Following a pause, another voice spoke out in the crowd, and Rivoli said she would speak for that person. Phillips said she couldn't do that, and shouting filled the room until parent Elizabeth A. Cuddy took the microphone and moved to the podium.
Cuddy said "this is not about the name change" and that many more people beyond those at the meetings have concerns.
"There are people who are afraid to come out and show their face and speak because they're afraid their children will be retaliated (against,) they're afraid they won't be employed by the district," she continued. "There are many, many more people, so please, I promise you, it is not just the people who show up to the meetings. There are many, many people intimidated."
Judy Garrett, a district employee, next came to the podium and defended Phillips and what he has done for the district, noting his efforts to advocate for more state aid. One person then asked Garrett if she was on the list to speak, which prompted more shouting.
"Order! This is a really, really bad example for our children," Phillips said, which prompted some claps from the audience. Rivoli shouted that Phillips was a bad example.
Phillips then said the 15 minutes set aside for public comments was up, and added that "we would love to extend the time, but we're not going to do it when people are shouting with each other," saying he would talk to people about their concerns. As Rivoli shouted that their group didn't need to be lectured, the board voted to adjourn the meeting.
Several people began yelling over each other at this point. A man in the crowd starting yelling at Hernandez, who got out of his chair and walked into the crowd. He and the man confronted each other, as concerns such as critical race theory came up. The man repeatedly said "You're dismissed" to Hernandez. Other verbal confrontations continued until school resource officer William Morrissey of the Auburn Police Department raised his voice to say that the meeting was over. The yelling dissipated somewhat and people started leaving the library.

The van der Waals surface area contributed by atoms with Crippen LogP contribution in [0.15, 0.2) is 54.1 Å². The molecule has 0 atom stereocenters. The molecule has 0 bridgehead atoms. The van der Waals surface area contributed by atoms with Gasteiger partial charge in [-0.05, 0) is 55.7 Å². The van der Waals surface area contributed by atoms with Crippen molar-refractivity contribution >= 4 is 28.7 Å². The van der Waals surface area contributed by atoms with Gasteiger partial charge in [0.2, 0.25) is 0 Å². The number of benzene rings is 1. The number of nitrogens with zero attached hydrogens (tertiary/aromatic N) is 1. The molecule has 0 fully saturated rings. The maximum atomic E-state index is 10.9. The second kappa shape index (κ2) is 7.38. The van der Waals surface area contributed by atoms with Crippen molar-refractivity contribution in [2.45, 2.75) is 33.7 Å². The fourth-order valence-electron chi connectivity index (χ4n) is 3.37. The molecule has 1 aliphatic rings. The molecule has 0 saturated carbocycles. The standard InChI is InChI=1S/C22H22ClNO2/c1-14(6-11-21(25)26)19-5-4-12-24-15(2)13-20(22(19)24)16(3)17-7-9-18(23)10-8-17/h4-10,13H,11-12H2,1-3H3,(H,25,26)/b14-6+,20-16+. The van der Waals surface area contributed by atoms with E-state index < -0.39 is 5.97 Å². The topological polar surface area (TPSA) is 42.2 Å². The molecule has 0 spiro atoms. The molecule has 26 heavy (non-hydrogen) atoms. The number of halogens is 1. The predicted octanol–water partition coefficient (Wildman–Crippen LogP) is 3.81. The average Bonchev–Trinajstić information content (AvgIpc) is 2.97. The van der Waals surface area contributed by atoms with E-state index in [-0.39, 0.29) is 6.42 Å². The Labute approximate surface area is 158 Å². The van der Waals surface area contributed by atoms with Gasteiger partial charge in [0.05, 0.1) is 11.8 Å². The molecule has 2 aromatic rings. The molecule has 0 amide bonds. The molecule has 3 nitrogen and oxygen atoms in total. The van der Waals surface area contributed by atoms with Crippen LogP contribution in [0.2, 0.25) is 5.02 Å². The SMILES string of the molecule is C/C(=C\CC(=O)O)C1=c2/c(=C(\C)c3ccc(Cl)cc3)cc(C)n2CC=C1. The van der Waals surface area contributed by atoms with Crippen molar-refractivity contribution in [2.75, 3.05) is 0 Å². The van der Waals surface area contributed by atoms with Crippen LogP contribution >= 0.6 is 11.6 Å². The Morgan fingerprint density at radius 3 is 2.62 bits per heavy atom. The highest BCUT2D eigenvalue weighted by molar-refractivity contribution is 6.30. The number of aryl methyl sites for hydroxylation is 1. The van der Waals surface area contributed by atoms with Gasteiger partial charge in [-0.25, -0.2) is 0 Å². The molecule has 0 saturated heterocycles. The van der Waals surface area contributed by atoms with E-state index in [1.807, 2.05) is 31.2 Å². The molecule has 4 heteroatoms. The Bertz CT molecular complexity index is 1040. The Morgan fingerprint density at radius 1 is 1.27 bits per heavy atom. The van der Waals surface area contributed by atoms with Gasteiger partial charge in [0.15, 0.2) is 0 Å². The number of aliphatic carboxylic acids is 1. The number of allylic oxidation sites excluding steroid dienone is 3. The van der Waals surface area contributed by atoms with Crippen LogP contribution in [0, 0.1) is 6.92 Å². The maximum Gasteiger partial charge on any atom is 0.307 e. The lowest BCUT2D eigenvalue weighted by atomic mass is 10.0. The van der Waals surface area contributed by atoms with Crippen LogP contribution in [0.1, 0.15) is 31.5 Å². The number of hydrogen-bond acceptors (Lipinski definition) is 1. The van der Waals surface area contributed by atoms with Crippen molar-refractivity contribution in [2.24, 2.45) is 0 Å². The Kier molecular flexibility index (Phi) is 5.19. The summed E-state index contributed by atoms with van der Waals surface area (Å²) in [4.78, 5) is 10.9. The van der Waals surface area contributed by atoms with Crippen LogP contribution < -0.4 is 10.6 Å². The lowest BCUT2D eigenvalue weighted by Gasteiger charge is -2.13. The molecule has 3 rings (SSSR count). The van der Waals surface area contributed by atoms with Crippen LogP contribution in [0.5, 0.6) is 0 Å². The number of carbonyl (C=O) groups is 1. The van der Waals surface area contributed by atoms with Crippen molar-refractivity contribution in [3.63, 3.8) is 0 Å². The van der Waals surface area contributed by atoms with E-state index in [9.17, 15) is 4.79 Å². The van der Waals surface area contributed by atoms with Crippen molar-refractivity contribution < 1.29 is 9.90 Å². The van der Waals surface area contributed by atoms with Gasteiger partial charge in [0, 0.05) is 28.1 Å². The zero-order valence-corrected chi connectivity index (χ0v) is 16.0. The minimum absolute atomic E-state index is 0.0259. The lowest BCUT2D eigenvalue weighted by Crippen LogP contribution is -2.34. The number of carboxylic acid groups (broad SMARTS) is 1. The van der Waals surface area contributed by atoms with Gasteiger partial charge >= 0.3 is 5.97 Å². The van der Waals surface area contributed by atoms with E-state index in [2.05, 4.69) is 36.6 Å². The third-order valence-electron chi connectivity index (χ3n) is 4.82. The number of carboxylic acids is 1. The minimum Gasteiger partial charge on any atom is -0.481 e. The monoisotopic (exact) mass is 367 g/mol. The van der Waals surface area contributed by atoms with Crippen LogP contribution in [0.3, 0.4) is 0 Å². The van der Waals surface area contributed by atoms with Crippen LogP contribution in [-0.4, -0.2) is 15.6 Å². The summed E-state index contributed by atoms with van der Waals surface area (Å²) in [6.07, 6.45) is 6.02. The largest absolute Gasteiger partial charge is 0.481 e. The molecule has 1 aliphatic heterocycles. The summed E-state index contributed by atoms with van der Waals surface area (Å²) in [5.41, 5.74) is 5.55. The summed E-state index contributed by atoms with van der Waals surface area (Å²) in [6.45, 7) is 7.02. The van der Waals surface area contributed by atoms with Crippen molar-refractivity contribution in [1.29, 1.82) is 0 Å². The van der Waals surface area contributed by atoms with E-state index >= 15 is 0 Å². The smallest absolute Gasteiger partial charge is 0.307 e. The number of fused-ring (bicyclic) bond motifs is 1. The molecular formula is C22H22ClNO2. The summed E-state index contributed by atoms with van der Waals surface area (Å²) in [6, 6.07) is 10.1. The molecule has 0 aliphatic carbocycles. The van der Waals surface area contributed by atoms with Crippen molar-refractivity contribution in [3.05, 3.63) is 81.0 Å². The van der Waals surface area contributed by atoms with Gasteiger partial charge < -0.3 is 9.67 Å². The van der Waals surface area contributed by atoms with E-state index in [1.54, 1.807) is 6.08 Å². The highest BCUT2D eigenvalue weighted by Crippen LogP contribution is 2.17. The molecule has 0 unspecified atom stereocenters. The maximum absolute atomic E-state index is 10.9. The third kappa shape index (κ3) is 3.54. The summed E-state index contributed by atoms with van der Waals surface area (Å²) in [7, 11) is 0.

By that point additional APD officers had arrived at the school, with around seven to eight patrol vehicles in the parking lot. Some officers were in the lobby while others were in the lot.
According to APD call records, Dia Carabajal called police at about 8:15 p.m. Tuesday to report what the call log classified as a fight at the high school. Carabajal, who was at the meeting and is a former school board member and former city councilor, is now the chair for the Cayuga County Democratic Committee. Phillips held that position for six years before he resigned from the role last month and soon declared his intention to seek the board presidency.
School resource officers have been present at school board meetings since May as crowds have become larger. But that will change.
Roger Anthony, APD deputy chief, said in an interview with The Citizen Wednesday that the department doesn't feel it is appropriate for SROs to be at those meetings and doesn't plan on having SROs at board meetings in that capacity in the future.
Road patrol officers would be at meetings if requested, but Anthony said the APD doesn't feel SROs should be at board meetings.
"The school board is an elected body. If they're having political issues, that's not what the purpose of SROs are. Our SROs are there for the kids, for school security, for mentorship, for building relationships, and that's where we will place them," Anthony said.
Staff writer Kelly Rocheleau can be reached at (315) 282-2243 or firstname.lastname@example.org. Follow him on Twitter @KellyRocheleau.